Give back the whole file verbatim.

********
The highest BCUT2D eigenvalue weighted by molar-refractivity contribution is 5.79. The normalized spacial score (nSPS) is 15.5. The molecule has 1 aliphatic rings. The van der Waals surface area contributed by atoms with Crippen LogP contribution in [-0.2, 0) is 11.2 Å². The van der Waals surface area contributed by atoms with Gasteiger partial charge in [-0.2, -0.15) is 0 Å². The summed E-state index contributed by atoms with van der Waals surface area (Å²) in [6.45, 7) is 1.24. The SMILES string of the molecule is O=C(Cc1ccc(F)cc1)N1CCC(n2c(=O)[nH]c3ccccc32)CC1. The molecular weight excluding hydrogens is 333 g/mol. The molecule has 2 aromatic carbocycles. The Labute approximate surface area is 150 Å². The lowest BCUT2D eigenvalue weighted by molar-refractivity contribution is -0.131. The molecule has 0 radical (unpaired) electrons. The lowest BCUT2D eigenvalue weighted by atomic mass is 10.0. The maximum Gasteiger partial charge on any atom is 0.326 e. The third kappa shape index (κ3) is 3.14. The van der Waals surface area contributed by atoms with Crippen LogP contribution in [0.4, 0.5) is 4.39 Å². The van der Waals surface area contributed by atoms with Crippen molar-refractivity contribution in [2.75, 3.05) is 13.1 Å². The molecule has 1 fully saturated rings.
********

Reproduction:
The highest BCUT2D eigenvalue weighted by molar-refractivity contribution is 5.79. The normalized spacial score (nSPS) is 15.5. The molecule has 1 aliphatic rings. The van der Waals surface area contributed by atoms with Crippen LogP contribution in [-0.2, 0) is 11.2 Å². The van der Waals surface area contributed by atoms with Gasteiger partial charge in [-0.2, -0.15) is 0 Å². The summed E-state index contributed by atoms with van der Waals surface area (Å²) in [6.45, 7) is 1.24. The SMILES string of the molecule is O=C(Cc1ccc(F)cc1)N1CCC(n2c(=O)[nH]c3ccccc32)CC1. The molecular weight excluding hydrogens is 333 g/mol. The molecule has 2 aromatic carbocycles. The Labute approximate surface area is 150 Å². The lowest BCUT2D eigenvalue weighted by molar-refractivity contribution is -0.131. The molecule has 0 radical (unpaired) electrons. The lowest BCUT2D eigenvalue weighted by atomic mass is 10.0. The maximum Gasteiger partial charge on any atom is 0.326 e. The third kappa shape index (κ3) is 3.14. The van der Waals surface area contributed by atoms with Crippen LogP contribution in [0.4, 0.5) is 4.39 Å². The van der Waals surface area contributed by atoms with Crippen molar-refractivity contribution in [2.75, 3.05) is 13.1 Å². The molecule has 1 fully saturated rings.